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SOCIAL

RESPONSIBILITY
AND MANAGERIAL
ETHICS
SOCIAL RESPONSIBILITY
 Two Opposing Views of Social
Responsibility
Classical view - management’s only social
responsibility is to maximize profits
○ doing “social good” adds to the cost of doing
business
○ costs have to be passed on to consumers
Continued…
 Two Opposing Views of Social Responsibility
(continued)
 Socioeconomic view - businesses are not just

economic institutions
○ management’s social responsibility goes beyond
making profits to include protecting and improving
society’s welfare
○ businesses have responsibility to a society
○ more organizations around the world have
increased their social responsibility
Continued…
 From Obligations to Responsiveness
 Social responsibility - a business’s
obligation to pursue long-term goals that
help society
 Social obligation - obligation of a business

to meet its economic and legal


responsibilities
 Social responsiveness - capacity of a firm

to adapt to changing societal conditions


LEVELS OF SOCIAL
INVOLVEMENT

Social Social
Responsibility Responsiveness

Social Obligation
SOCIAL RESPONSIBILITY vs.
SOCIAL RESPONSIVENESS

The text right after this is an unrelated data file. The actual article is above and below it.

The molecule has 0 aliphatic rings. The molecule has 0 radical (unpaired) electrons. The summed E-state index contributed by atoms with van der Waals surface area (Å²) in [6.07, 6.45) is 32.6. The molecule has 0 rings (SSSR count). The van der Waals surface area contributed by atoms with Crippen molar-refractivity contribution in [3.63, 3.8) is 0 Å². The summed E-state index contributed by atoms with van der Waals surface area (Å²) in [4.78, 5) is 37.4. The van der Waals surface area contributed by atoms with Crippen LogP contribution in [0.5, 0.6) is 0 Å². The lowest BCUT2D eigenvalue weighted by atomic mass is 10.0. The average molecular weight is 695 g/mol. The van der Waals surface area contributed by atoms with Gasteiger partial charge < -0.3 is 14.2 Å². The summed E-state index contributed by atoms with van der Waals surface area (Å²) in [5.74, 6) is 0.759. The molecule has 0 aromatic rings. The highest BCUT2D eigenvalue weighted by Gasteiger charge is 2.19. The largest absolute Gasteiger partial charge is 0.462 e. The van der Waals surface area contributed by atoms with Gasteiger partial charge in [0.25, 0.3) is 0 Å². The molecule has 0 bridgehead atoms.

Social Social
Responsibility Responsiveness

Major consideration Ethical Pragmatic


Focus Ends Means
Emphasis Obligation Responses
Decision framework Long term Medium and
short term
SOCIAL RESPONSIBILITY AND
ECONOMIC PERFORMANCE
 Most Research Shows a Positive
Relationship
 Evaluation of Socially Conscious Mutual
Stock Funds
 social
screening - applying social criteria to
investment
 Conclusion
acompany’s socially responsible actions do
not hurt its long-term economic performance
The Pyramid of Social
Responsibility

Voluntary
Responsibilities
being a
“good corporate citizen”;
contributing to the
community and quality of life

Ethical Responsibilities
being ethical; doing what is right, just,
and fair; avoiding harm

Legal Responsibilities
obeying the law (society’s codification of right
and wrong); playing by the rules of the game
Economic Responsibilities
being profitable

Source: Adapted from Archie B. Carroll, “The Pyramid of Corporate


Social Responsibility: Toward the Moral Management of
Organizational Stakeholders.” Business Horizons 34 (July/August 199
MANAGERIAL ETHICS
 Ethics
 Rules and principles that define
right and wrong conduct
 Four Views of Ethics
 Utilitarian
view - ethical decisions
are made on the basis of their
outcomes or consequences
Continued…
 Four Views of Ethics (continued)
 Rights view - respects and protects
individual liberties and privileges
 Theory of justice view - managers impose
and enforce rules fairly and impartially
 Integrative social contracts theory -
decisions should be based on empirical and
normative factors
FACTORS THAT AFFECT
ETHICAL AND UNETHICAL
BEHAVIOUR
Issue
Individual Intensity
Characteristics

Ethical Stage of Moral


Dilemma Ethical/Unethical
Development Behaviour
Moderators

Structural Organizational
Variables Culture
STAGES OF MORAL
DEVELOPMENT
MANAGERIAL ETHICS
(continued)
 Factors That Affect Managerial Ethics
(continued)
 Individualcharacteristics
○ values - basic convictions about right
and wrong
○ ego strength - strength of a person’s
convictions
○ locus of control - degree to which
people believe that they control their own
fate